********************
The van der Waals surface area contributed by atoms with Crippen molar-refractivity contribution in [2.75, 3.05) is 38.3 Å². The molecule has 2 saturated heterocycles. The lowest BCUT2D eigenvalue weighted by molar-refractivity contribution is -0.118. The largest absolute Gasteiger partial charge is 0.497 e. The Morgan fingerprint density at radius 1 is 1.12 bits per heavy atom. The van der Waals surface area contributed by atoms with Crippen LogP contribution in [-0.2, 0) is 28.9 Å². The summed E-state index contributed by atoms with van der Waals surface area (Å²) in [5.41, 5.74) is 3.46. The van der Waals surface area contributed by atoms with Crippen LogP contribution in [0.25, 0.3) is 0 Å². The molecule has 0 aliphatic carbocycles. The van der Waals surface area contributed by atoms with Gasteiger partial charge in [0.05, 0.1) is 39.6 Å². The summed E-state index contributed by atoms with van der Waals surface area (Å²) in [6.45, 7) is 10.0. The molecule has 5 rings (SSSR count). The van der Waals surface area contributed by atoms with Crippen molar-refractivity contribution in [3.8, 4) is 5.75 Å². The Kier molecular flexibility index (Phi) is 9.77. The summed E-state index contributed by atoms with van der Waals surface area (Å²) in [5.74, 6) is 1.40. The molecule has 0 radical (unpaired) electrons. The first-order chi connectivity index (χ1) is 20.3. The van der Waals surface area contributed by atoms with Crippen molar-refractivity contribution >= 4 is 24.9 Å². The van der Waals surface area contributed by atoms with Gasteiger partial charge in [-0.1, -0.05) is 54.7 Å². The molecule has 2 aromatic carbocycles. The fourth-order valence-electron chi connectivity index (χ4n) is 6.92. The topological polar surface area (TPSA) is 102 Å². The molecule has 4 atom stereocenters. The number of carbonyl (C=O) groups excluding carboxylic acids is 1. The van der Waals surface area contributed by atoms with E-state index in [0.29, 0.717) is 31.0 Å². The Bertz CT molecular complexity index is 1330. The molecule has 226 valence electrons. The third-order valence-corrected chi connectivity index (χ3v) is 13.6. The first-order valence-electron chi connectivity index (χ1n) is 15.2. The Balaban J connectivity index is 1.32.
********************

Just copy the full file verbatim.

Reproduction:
The van der Waals surface area contributed by atoms with Crippen molar-refractivity contribution in [2.75, 3.05) is 38.3 Å². The molecule has 2 saturated heterocycles. The lowest BCUT2D eigenvalue weighted by molar-refractivity contribution is -0.118. The largest absolute Gasteiger partial charge is 0.497 e. The Morgan fingerprint density at radius 1 is 1.12 bits per heavy atom. The van der Waals surface area contributed by atoms with Crippen LogP contribution in [-0.2, 0) is 28.9 Å². The summed E-state index contributed by atoms with van der Waals surface area (Å²) in [5.41, 5.74) is 3.46. The van der Waals surface area contributed by atoms with Crippen LogP contribution in [0.25, 0.3) is 0 Å². The molecule has 0 aliphatic carbocycles. The van der Waals surface area contributed by atoms with Gasteiger partial charge in [0.05, 0.1) is 39.6 Å². The summed E-state index contributed by atoms with van der Waals surface area (Å²) in [6.45, 7) is 10.0. The molecule has 5 rings (SSSR count). The van der Waals surface area contributed by atoms with Crippen molar-refractivity contribution in [3.8, 4) is 5.75 Å². The Kier molecular flexibility index (Phi) is 9.77. The summed E-state index contributed by atoms with van der Waals surface area (Å²) in [5.74, 6) is 1.40. The molecule has 0 radical (unpaired) electrons. The first-order chi connectivity index (χ1) is 20.3. The van der Waals surface area contributed by atoms with Crippen molar-refractivity contribution >= 4 is 24.9 Å². The van der Waals surface area contributed by atoms with Gasteiger partial charge in [-0.1, -0.05) is 54.7 Å². The molecule has 2 aromatic carbocycles. The fourth-order valence-electron chi connectivity index (χ4n) is 6.92. The topological polar surface area (TPSA) is 102 Å². The molecule has 4 atom stereocenters. The number of carbonyl (C=O) groups excluding carboxylic acids is 1. The van der Waals surface area contributed by atoms with E-state index in [0.29, 0.717) is 31.0 Å². The Bertz CT molecular complexity index is 1330. The molecule has 226 valence electrons. The third-order valence-corrected chi connectivity index (χ3v) is 13.6. The first-order valence-electron chi connectivity index (χ1n) is 15.2. The Balaban J connectivity index is 1.32.